Cost starts at $1,500 for simple newsletter integration and goes up depends on the complexity of the project. Of course I’ll quote you an estimate ahead of time.
This is a one-time cost. There’s no revenue share or monthly billing.
I’m putting this out there as a freelance app building service to test the waters and see if people are really looking for this or if it’s just me. I could not find any software or app or WordPress plugin other than the ones mentioned above that did this.
If I get enough interest, I’ll build this out into a site and start working on smoothing out the process.
Until then, if you’re interested you can email me the details of your project at firstname.lastname@example.org. You can also leave a comment below if you have questions about how to start a paid newsletter subscription.
George Hill turned down a 3 year extension from the Jazz last year.
The extension offer was 3 years for $74 million + a $13.6 million raise for last year (2017). When you stacked it on last year’s salary, it would have totaled 4 years for $88 million.
Clearly, both he and the Jazz envisioned things going differently this 2017 Summer.
George saw Mike Conley light up the scoreboard with a 5 year, $153 million dollar deal in 2016 and so he likely thought he was a $100 million dollar man too.
The Jazz probably liked the stable, seasoned point guard Hill was, remembered last season’s Wolf of Wall Street party during free agency and thought they’d bridge the gap and save themselves a little money while giving themselves certainty at the point guard position.
One problem on Hill’s end is I think he slightly overestimated who he was or at least his perception around the league. He’s not a top tier point guard. He’s maybe on the fringe of the 2nd tier but he more easily fits at the top of the third tier as a good/solid point guard who you’d like to have as a complementary piece.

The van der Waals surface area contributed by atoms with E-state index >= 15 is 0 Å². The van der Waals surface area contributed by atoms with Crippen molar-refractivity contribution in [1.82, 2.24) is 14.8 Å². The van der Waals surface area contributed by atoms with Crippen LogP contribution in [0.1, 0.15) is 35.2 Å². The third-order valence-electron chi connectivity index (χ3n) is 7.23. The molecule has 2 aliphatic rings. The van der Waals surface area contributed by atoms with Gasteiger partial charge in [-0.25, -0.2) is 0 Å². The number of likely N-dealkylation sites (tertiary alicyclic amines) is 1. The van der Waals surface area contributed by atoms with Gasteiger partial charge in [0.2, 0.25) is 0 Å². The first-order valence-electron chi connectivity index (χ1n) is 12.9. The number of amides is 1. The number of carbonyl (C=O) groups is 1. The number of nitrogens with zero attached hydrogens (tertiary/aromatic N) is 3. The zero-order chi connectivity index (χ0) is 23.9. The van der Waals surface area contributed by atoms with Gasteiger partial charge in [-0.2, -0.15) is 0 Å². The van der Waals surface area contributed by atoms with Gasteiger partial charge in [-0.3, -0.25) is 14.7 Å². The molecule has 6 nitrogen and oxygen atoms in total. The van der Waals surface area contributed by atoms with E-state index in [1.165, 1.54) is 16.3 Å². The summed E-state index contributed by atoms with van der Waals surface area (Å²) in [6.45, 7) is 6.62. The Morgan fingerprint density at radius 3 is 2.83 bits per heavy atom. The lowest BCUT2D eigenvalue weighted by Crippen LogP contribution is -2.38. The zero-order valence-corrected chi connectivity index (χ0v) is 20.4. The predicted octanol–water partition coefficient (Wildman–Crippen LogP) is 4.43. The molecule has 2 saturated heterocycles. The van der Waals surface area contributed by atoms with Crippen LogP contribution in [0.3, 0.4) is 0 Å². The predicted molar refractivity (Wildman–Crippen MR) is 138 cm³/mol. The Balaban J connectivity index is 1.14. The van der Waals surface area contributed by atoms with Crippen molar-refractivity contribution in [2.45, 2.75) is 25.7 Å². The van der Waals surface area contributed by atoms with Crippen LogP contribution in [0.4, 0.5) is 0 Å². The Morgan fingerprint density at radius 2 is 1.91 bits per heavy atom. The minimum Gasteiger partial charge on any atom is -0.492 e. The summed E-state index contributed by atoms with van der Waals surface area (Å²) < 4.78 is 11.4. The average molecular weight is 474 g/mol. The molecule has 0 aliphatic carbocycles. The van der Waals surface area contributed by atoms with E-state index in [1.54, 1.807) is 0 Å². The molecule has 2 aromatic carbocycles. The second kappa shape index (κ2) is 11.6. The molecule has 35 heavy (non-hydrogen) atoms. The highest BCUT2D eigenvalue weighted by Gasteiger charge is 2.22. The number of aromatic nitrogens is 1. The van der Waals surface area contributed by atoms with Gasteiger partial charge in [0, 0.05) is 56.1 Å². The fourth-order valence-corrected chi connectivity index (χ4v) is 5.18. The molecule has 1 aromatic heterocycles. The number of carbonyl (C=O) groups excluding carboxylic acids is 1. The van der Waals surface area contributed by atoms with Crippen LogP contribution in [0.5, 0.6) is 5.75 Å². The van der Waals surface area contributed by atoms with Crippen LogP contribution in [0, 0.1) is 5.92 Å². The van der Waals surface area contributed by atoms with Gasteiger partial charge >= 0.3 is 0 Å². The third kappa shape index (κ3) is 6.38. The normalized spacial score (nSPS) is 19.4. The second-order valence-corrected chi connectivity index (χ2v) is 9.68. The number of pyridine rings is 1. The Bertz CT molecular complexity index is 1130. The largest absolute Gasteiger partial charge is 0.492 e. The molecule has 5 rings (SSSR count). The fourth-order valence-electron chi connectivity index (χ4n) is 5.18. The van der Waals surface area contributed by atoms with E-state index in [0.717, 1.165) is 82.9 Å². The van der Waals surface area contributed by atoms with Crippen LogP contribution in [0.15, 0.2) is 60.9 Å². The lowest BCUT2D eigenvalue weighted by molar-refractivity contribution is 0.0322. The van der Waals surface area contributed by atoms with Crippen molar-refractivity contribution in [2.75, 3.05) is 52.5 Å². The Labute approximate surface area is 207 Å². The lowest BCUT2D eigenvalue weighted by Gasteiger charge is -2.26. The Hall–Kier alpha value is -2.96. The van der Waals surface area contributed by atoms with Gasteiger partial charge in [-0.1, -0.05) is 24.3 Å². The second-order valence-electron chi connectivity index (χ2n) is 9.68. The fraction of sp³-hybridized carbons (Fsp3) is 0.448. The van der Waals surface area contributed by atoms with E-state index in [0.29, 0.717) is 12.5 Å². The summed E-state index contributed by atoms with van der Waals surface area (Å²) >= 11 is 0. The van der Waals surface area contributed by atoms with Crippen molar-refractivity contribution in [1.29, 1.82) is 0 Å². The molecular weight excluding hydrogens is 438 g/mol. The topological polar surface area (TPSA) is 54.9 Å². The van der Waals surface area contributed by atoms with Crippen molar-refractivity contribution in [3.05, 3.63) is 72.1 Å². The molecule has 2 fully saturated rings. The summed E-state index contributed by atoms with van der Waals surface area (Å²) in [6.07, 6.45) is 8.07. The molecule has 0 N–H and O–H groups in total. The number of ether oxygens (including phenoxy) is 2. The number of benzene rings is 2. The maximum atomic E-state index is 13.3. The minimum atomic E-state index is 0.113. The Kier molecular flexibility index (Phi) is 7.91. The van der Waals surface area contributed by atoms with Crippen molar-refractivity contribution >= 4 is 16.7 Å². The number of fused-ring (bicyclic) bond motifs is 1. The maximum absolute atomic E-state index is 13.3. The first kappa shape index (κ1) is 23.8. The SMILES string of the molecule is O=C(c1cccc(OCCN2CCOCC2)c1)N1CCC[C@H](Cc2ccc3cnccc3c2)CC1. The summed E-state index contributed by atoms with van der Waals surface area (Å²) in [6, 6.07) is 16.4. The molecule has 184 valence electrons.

He played well for the Jazz with averages of 16.9 PPG, 4.2 APG, 3.4 RPG. He infused talent, defense, and a puzzle piece that fit in perfectly to their team first system.
In other words, he’s a good player capable of being an above average starting point guard.
Secondly, the number of teams looking for a point guard weren’t that many.
San Antonio certainly seemed like a perfect fit but they balked and elected to go without a starter when George Hill let his price tag be known.
Boston had space but they were going after big fish and already have a point guard.
The Nets had already traded for DeAngelo Russell and were building for the future anyways.
The Bulls had some cap space and needed a point guard but, again, a pricey Hill doesn’t make sense on Chicago.
The Cavs definitely would have liked to acquire GH but they had absolutely no cap space.
The Mavericks had the space and could have Hill seemingly fit the team but they didn’t move on him, perhaps opting to stay flexible for the big free agents in 2018.
We could go down the line but you get the idea.
That the Kings signed him is actually a mild surprise seeing as how they just drafted De’Aaron Fox.
As you can see, Hill got caught in an awkward situation this year. There’s no reason for bad teams to lock him up. Good teams couldn’t afford him. Floating, middle of the road teams are keeping their flexibility for next year.